When it comes to risk assessment, the user/controller should always look for any kind of risk that jeopardizes the rights and freedoms of the data subjects in the course of processing their data. Technical and organizational measures ought to be implemented to mitigate the risk and reduce it to an acceptable level, as well as to ensure that the processing activities are always lawful. You should then prepare a complete description of the processing activity that includes the data flows and the legal basis for the processing. Additionally, you as the user/controller must carry out a risk assessment, always considering the intended processing and with the obligation coming from the requirement of data protection by design and default. Bear in mind this general assessment should never be confused with the risk assessment related to the security of processing, which is supposed to examine the potential vulnerabilities of the process to attacks and hacking.

You as a user should also verify your cloud service provider and ensure that the level of data processing security is appropriate for the type of data you intend to process. If, for example, your organization processes data concerning health, then the cloud service provider should always have appropriate tools to secure such type of processing. Additionally, you as a user should always pay attention to what organizational measures you put into place, such as who has access to the data. The allocation of responsibility within your organization is yet another key factor. Moreover, there should be a clear division of tasks between your cloud provider and your organization.

Know your supplier

As mentioned earlier, the cloud service supplier acts as a processor of data. Therefore, it is your duty as a user/controller to fully know how they process data on your behalf or what kind of security they provide with regard to data processing. Supplier's confidentiality policy, the subprocessor, the data flows, and many other relevant aspects need to be taken into consideration as well.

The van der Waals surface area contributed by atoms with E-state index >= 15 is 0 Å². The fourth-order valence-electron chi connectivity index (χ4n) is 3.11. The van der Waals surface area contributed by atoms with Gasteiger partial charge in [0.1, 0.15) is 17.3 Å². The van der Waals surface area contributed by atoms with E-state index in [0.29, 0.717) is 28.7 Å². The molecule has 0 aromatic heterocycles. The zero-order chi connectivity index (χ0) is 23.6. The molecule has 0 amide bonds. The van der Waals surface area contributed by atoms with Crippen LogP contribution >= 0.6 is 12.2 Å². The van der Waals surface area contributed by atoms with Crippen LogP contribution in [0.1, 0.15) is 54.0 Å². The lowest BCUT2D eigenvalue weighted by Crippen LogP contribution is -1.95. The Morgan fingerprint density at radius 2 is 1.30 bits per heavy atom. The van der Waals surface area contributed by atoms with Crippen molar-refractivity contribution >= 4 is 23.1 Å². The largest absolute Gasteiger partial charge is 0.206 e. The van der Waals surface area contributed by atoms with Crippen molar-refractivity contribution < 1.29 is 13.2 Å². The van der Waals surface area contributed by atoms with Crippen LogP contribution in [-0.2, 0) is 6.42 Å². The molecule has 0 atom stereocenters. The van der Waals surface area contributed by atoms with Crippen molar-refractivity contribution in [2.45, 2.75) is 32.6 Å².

Knowing all this about the cloud supplier is crucial for any user who processes data for commercial or non-commercial purposes. At Iagon, we are always doing our best to provide the most secure and transparent cloud service. With Iagon, you can keep track of the data processing, choose a specific location for it to be carried out, and define from where the data can be accessed. Additionally, you are informed about all of the parties involved in the processing, the relevant transfer tool, and all the technical and organizational measures we implement to make your data secure. Our solution's flexibility allows you to customize your account and tailor our product to specific legal requirements that apply to your company. Regardless of the solution you choose, our encrypting technology will keep your data safe with the highest level of data security, ensuring compliance with all regulations concerning personal data and sensitive data. Iagon's mission is to set the best privacy practices for our users. You can centralize the compliance of all your legal requirements with our decentralized solution.

We encourage you to read the entire guideline here: